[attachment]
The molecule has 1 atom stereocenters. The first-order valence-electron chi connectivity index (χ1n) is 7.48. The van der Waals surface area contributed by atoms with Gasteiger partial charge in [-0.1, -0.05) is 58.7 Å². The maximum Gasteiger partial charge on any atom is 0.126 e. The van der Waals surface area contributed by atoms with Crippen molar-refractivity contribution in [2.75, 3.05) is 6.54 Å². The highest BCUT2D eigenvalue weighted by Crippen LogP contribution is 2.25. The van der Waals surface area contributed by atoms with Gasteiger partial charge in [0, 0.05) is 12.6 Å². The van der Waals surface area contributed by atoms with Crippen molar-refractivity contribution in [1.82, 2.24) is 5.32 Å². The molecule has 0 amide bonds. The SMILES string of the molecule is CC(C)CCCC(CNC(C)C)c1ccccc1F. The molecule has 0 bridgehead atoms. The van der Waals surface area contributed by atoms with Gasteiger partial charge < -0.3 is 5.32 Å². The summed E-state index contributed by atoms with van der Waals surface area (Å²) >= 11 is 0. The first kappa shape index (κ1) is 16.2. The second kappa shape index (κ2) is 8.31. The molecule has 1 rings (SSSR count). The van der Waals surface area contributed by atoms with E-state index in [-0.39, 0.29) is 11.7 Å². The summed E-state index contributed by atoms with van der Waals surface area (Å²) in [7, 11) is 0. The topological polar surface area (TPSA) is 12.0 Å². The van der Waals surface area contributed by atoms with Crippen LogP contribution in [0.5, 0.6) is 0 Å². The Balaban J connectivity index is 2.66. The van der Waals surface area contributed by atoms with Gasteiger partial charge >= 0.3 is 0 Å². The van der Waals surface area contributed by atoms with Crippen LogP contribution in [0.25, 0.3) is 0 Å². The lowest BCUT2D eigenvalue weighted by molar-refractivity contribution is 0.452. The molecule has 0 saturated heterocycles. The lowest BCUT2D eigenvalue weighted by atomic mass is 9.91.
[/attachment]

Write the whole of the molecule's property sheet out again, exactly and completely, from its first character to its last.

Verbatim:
The molecule has 1 atom stereocenters. The first-order valence-electron chi connectivity index (χ1n) is 7.48. The van der Waals surface area contributed by atoms with Gasteiger partial charge in [-0.1, -0.05) is 58.7 Å². The maximum Gasteiger partial charge on any atom is 0.126 e. The van der Waals surface area contributed by atoms with Crippen molar-refractivity contribution in [2.75, 3.05) is 6.54 Å². The highest BCUT2D eigenvalue weighted by Crippen LogP contribution is 2.25. The van der Waals surface area contributed by atoms with Gasteiger partial charge in [0, 0.05) is 12.6 Å². The van der Waals surface area contributed by atoms with Crippen molar-refractivity contribution in [1.82, 2.24) is 5.32 Å². The molecule has 0 amide bonds. The SMILES string of the molecule is CC(C)CCCC(CNC(C)C)c1ccccc1F. The molecule has 0 bridgehead atoms. The van der Waals surface area contributed by atoms with Gasteiger partial charge < -0.3 is 5.32 Å². The summed E-state index contributed by atoms with van der Waals surface area (Å²) >= 11 is 0. The first kappa shape index (κ1) is 16.2. The second kappa shape index (κ2) is 8.31. The molecule has 1 rings (SSSR count). The van der Waals surface area contributed by atoms with E-state index in [-0.39, 0.29) is 11.7 Å². The summed E-state index contributed by atoms with van der Waals surface area (Å²) in [7, 11) is 0. The topological polar surface area (TPSA) is 12.0 Å². The van der Waals surface area contributed by atoms with Crippen LogP contribution in [0.5, 0.6) is 0 Å². The Balaban J connectivity index is 2.66. The van der Waals surface area contributed by atoms with Gasteiger partial charge >= 0.3 is 0 Å². The van der Waals surface area contributed by atoms with Crippen LogP contribution in [0.25, 0.3) is 0 Å². The lowest BCUT2D eigenvalue weighted by molar-refractivity contribution is 0.452. The molecule has 0 saturated heterocycles. The lowest BCUT2D eigenvalue weighted by atomic mass is 9.91.